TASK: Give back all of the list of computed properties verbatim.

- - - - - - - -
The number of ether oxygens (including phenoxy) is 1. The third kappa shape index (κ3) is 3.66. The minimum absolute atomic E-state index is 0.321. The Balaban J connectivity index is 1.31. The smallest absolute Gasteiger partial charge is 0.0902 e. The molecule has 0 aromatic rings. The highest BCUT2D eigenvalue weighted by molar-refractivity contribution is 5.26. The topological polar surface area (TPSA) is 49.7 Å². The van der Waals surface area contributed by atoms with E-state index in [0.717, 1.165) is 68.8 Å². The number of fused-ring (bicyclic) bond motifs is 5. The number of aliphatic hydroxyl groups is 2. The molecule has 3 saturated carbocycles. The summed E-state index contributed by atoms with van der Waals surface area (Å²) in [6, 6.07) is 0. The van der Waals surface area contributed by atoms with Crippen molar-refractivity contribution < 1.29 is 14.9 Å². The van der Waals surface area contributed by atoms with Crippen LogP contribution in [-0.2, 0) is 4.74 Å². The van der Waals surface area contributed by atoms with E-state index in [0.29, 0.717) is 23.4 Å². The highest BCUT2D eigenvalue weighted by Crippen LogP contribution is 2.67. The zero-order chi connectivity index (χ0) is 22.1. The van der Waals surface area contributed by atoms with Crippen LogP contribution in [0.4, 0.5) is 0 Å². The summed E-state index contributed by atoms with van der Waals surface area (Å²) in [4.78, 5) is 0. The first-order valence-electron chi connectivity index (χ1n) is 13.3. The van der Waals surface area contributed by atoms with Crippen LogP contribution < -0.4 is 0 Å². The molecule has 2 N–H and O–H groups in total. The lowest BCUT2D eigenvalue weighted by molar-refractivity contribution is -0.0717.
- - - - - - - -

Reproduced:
The number of ether oxygens (including phenoxy) is 1. The third kappa shape index (κ3) is 3.66. The minimum absolute atomic E-state index is 0.321. The Balaban J connectivity index is 1.31. The smallest absolute Gasteiger partial charge is 0.0902 e. The molecule has 0 aromatic rings. The highest BCUT2D eigenvalue weighted by molar-refractivity contribution is 5.26. The topological polar surface area (TPSA) is 49.7 Å². The van der Waals surface area contributed by atoms with E-state index in [0.717, 1.165) is 68.8 Å². The number of fused-ring (bicyclic) bond motifs is 5. The number of aliphatic hydroxyl groups is 2. The molecule has 3 saturated carbocycles. The summed E-state index contributed by atoms with van der Waals surface area (Å²) in [6, 6.07) is 0. The van der Waals surface area contributed by atoms with Crippen molar-refractivity contribution < 1.29 is 14.9 Å². The van der Waals surface area contributed by atoms with Crippen LogP contribution in [-0.2, 0) is 4.74 Å². The van der Waals surface area contributed by atoms with E-state index in [0.29, 0.717) is 23.4 Å². The highest BCUT2D eigenvalue weighted by Crippen LogP contribution is 2.67. The zero-order chi connectivity index (χ0) is 22.1. The van der Waals surface area contributed by atoms with Crippen LogP contribution in [0.4, 0.5) is 0 Å². The summed E-state index contributed by atoms with van der Waals surface area (Å²) in [4.78, 5) is 0. The first-order valence-electron chi connectivity index (χ1n) is 13.3. The van der Waals surface area contributed by atoms with Crippen LogP contribution < -0.4 is 0 Å². The molecule has 2 N–H and O–H groups in total. The lowest BCUT2D eigenvalue weighted by molar-refractivity contribution is -0.0717.